Y-B-M-A, JOSHI JOSHIIIIIIIIIIIIIIIIIIIII!
This opening song will be stuck in my head for a while. As I will certainly get around to discussing at some point soon, I’m a huge fan of shorter-episode-length anime shows (I generally just call them short-episode anime). This is one that piqued my interest in the Winter 2016 season, and so upon completing it, as I’ll usually do with all shows I watch, I wrote a review for it. This show isn’t special enough for me to really stand out as being the first one for me to review, but it was a recent show that I felt like not too many would be talking about.
The show centers around a small group of characters in a high school class. Most of the time, three girls receive the attention – these girls being Galko, Otako, and Ojou. Based upon appearances alone, I believe you can tell what’s so special about Galko: those assets of hers on her chest. Stepping beside that point though, the anime likes to ask some pretty important questions about life.
Some of the questions asked include “Is it true that girls with big boobs have big areolas too?” and “Is it true that virgins use pads, and non-virgins use tampons?” As you can tell, it’s mainly rumors and urban legends related to sex and other more taboo topics. This quintessential knowledge is wrapped up in a slice-of-life-esque show, showing these characters have fun with each other and have their friendships blossom.
As a result, this show a good go-to guide for dispelling a variety of misconceptions, or at least giving another interesting trivia fact for you to talk about at parties.
The Plot and Characters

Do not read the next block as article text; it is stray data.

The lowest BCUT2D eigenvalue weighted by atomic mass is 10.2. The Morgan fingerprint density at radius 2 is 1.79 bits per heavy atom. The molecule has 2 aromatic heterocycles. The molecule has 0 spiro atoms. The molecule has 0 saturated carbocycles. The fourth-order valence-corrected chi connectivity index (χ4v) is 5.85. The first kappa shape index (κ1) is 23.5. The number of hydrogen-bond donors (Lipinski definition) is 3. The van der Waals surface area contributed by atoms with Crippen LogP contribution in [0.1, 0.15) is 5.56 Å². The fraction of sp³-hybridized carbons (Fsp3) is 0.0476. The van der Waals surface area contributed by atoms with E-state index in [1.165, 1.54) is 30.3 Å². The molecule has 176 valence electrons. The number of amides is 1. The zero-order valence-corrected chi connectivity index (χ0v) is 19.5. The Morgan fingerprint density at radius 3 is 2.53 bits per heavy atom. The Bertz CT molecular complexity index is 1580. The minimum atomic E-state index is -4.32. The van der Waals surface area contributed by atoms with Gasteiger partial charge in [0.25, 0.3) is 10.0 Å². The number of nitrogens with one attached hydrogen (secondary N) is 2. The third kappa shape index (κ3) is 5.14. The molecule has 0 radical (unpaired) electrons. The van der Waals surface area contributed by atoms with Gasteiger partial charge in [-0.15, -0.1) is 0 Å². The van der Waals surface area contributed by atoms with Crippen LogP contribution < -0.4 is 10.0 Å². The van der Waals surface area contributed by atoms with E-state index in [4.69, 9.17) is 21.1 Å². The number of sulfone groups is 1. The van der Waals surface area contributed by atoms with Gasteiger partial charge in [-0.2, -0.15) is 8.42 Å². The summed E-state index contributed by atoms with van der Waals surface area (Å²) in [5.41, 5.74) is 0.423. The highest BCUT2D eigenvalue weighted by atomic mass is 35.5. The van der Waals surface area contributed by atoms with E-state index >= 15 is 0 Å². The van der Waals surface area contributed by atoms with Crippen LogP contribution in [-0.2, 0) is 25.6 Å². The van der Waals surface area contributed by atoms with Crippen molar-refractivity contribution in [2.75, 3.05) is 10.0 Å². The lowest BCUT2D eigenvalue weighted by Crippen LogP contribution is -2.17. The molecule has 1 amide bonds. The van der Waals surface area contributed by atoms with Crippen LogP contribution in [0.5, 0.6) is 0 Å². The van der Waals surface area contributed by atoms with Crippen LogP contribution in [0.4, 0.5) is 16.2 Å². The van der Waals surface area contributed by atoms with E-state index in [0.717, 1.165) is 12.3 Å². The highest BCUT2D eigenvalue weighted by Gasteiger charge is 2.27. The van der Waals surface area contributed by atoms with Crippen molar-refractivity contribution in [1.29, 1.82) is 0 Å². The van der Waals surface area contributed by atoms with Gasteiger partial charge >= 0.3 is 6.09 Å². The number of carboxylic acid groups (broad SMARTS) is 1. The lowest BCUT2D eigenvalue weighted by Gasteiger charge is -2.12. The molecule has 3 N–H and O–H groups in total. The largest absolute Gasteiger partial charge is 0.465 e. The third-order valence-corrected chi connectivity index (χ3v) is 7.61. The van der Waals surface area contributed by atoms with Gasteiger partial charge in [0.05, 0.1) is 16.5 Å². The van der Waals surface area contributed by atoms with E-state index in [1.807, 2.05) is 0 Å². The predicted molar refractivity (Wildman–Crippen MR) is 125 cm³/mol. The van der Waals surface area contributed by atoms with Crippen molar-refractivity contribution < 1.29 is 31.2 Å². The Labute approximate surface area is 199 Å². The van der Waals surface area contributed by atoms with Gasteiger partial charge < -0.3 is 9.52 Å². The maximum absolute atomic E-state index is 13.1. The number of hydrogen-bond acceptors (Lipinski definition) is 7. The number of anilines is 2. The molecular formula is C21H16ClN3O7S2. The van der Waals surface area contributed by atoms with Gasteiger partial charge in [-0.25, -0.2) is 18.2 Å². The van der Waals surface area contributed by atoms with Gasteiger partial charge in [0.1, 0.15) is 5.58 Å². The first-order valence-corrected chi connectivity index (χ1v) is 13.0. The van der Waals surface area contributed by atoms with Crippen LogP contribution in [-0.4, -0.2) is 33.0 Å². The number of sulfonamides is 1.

Those that like to talk about these topics will probably get more of a kick out of this show, but that doesn’t mean that those who shy away from it won’t get anything out of this series.
The three main girls of this show each bring something rather different to the table, personality-wise. While the anime takes about a minute to name and describe each of these girls in every episode, I feel its descriptions aren’t really spot-on with what I got out of these characters.
Galko seems to be more of the airhead, talking about whatever comes to mind always two levels of volume louder than appropriate; Otako is smart – at least street smart – and kind of a bit more bratty; she usually picks on Galko in that lovable way friends do, but it seems more a shell to hide her own insecurities. Ojou is… just kind of there? Confused, maybe? Confusing, I guess. If it weren’t for the fact that the anime tends to use her in jokes where she is mishears stuff, I’d almost classify her as the smartest of the bunch. Honestly, the final episode of the show nails down pretty well who these girls are and what they mean to one another (along with giving that always welcome backstory as to how they all met). That episode shows their relationship to a T.
Part of me feels bad in saying that the show “uses” Ojou to make jokes, but unfortunately, that’s kind of all she’s there for. If she’s not in a scene to be the punchline or otherwise involved in a joke, she’s usually just not there at all. It honestly just seems like Ojou was there to round up the “me and my two best friends” cliché that we see in media. In general, it almost feels like the characters are all just used so the writers can make jokes; while all of the characters do have at least some semblance of a coherent personality, I kind of feel it wouldn’t be wrong to say it seems the punchlines were written before the rest of the scene.
Beyond just Galko, Otako, and Ojou, sometimes we get to see three other characters (or Galko and two other characters) receive a lot of the focus for an episode. There’s the boys Charao, Otao, and Supoo, who are honestly just stereotypical anime boys (always talking about girls, their breasts, and oogling over them), although Supoo is interesting at times. There’s also the girls Okako and Nikuko, who seem a bit cardboard-cutout-like at first, but the show has them subvert tropes where it feels like it to make a joke; for example, Nikuko, despite being one of the most overweight girls in the classroom, is super-fast and thus dubbed “Sonic Meat” by the boys. It’s interesting to see more of the members of Galko’s class get attention, but I wish these characters were slightly more interesting.